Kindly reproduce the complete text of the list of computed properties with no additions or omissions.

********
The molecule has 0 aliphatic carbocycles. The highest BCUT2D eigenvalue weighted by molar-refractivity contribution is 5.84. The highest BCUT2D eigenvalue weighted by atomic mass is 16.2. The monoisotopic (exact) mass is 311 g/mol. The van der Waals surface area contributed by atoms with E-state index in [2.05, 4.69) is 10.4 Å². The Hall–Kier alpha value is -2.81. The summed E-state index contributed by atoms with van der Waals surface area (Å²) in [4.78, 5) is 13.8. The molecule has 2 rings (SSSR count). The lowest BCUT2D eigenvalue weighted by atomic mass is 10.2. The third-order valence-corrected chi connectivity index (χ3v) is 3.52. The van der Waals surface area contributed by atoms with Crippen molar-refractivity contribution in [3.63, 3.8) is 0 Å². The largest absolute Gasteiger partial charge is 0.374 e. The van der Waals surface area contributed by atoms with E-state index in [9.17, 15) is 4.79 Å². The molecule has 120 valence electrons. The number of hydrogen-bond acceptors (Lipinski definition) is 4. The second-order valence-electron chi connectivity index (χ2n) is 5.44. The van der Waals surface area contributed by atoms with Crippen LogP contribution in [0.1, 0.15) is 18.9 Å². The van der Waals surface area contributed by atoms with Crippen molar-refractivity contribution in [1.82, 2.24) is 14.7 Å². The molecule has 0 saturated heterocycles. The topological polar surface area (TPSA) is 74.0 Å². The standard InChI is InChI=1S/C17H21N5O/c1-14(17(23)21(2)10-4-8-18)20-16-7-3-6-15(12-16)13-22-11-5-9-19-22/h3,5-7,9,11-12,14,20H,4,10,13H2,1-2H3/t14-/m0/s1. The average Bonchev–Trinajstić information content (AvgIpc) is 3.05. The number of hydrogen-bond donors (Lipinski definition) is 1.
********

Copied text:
The molecule has 0 aliphatic carbocycles. The highest BCUT2D eigenvalue weighted by molar-refractivity contribution is 5.84. The highest BCUT2D eigenvalue weighted by atomic mass is 16.2. The monoisotopic (exact) mass is 311 g/mol. The van der Waals surface area contributed by atoms with E-state index in [2.05, 4.69) is 10.4 Å². The Hall–Kier alpha value is -2.81. The summed E-state index contributed by atoms with van der Waals surface area (Å²) in [4.78, 5) is 13.8. The molecule has 2 rings (SSSR count). The lowest BCUT2D eigenvalue weighted by atomic mass is 10.2. The third-order valence-corrected chi connectivity index (χ3v) is 3.52. The van der Waals surface area contributed by atoms with Crippen molar-refractivity contribution in [3.63, 3.8) is 0 Å². The largest absolute Gasteiger partial charge is 0.374 e. The van der Waals surface area contributed by atoms with E-state index in [9.17, 15) is 4.79 Å². The molecule has 120 valence electrons. The number of hydrogen-bond acceptors (Lipinski definition) is 4. The second-order valence-electron chi connectivity index (χ2n) is 5.44. The van der Waals surface area contributed by atoms with Crippen LogP contribution in [0.1, 0.15) is 18.9 Å². The van der Waals surface area contributed by atoms with Crippen molar-refractivity contribution in [1.82, 2.24) is 14.7 Å². The molecule has 0 saturated heterocycles. The topological polar surface area (TPSA) is 74.0 Å². The standard InChI is InChI=1S/C17H21N5O/c1-14(17(23)21(2)10-4-8-18)20-16-7-3-6-15(12-16)13-22-11-5-9-19-22/h3,5-7,9,11-12,14,20H,4,10,13H2,1-2H3/t14-/m0/s1. The average Bonchev–Trinajstić information content (AvgIpc) is 3.05. The number of hydrogen-bond donors (Lipinski definition) is 1.